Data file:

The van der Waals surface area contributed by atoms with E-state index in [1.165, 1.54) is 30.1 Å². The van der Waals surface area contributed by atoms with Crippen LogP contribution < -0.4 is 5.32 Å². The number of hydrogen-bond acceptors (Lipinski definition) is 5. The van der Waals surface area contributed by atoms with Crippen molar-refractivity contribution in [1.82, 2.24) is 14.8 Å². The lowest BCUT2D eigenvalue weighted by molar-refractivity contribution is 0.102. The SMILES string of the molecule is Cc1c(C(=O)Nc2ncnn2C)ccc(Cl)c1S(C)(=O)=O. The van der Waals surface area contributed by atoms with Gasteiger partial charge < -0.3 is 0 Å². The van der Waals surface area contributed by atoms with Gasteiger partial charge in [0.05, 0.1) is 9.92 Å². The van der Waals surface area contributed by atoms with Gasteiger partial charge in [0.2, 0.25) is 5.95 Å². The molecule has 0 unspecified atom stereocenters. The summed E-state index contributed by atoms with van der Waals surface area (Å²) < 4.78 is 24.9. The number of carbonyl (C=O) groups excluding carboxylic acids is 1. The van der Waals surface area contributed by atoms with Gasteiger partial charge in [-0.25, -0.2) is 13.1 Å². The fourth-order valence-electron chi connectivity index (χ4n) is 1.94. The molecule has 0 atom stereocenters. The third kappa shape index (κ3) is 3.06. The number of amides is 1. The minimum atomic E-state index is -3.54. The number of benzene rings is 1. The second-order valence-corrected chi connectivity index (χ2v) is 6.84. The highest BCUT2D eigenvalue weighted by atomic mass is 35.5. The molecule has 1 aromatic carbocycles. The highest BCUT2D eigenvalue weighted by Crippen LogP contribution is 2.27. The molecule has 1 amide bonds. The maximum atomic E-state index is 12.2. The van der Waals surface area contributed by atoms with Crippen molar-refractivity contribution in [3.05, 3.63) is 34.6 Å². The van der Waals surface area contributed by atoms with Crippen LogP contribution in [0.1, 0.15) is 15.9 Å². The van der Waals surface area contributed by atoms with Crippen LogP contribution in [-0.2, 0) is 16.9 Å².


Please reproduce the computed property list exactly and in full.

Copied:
The van der Waals surface area contributed by atoms with E-state index in [1.165, 1.54) is 30.1 Å². The van der Waals surface area contributed by atoms with Crippen LogP contribution < -0.4 is 5.32 Å². The number of hydrogen-bond acceptors (Lipinski definition) is 5. The van der Waals surface area contributed by atoms with Crippen molar-refractivity contribution in [1.82, 2.24) is 14.8 Å². The lowest BCUT2D eigenvalue weighted by molar-refractivity contribution is 0.102. The SMILES string of the molecule is Cc1c(C(=O)Nc2ncnn2C)ccc(Cl)c1S(C)(=O)=O. The van der Waals surface area contributed by atoms with Gasteiger partial charge < -0.3 is 0 Å². The van der Waals surface area contributed by atoms with Gasteiger partial charge in [0.05, 0.1) is 9.92 Å². The van der Waals surface area contributed by atoms with Gasteiger partial charge in [0.2, 0.25) is 5.95 Å². The molecule has 0 unspecified atom stereocenters. The summed E-state index contributed by atoms with van der Waals surface area (Å²) < 4.78 is 24.9. The number of carbonyl (C=O) groups excluding carboxylic acids is 1. The van der Waals surface area contributed by atoms with Gasteiger partial charge in [-0.25, -0.2) is 13.1 Å². The fourth-order valence-electron chi connectivity index (χ4n) is 1.94. The molecule has 0 atom stereocenters. The third kappa shape index (κ3) is 3.06. The number of amides is 1. The minimum atomic E-state index is -3.54. The number of benzene rings is 1. The second-order valence-corrected chi connectivity index (χ2v) is 6.84. The highest BCUT2D eigenvalue weighted by atomic mass is 35.5. The molecule has 1 aromatic carbocycles. The highest BCUT2D eigenvalue weighted by Crippen LogP contribution is 2.27. The molecule has 1 amide bonds. The maximum atomic E-state index is 12.2. The van der Waals surface area contributed by atoms with Crippen molar-refractivity contribution in [3.05, 3.63) is 34.6 Å². The van der Waals surface area contributed by atoms with Crippen LogP contribution in [0.1, 0.15) is 15.9 Å². The van der Waals surface area contributed by atoms with Crippen LogP contribution in [-0.2, 0) is 16.9 Å².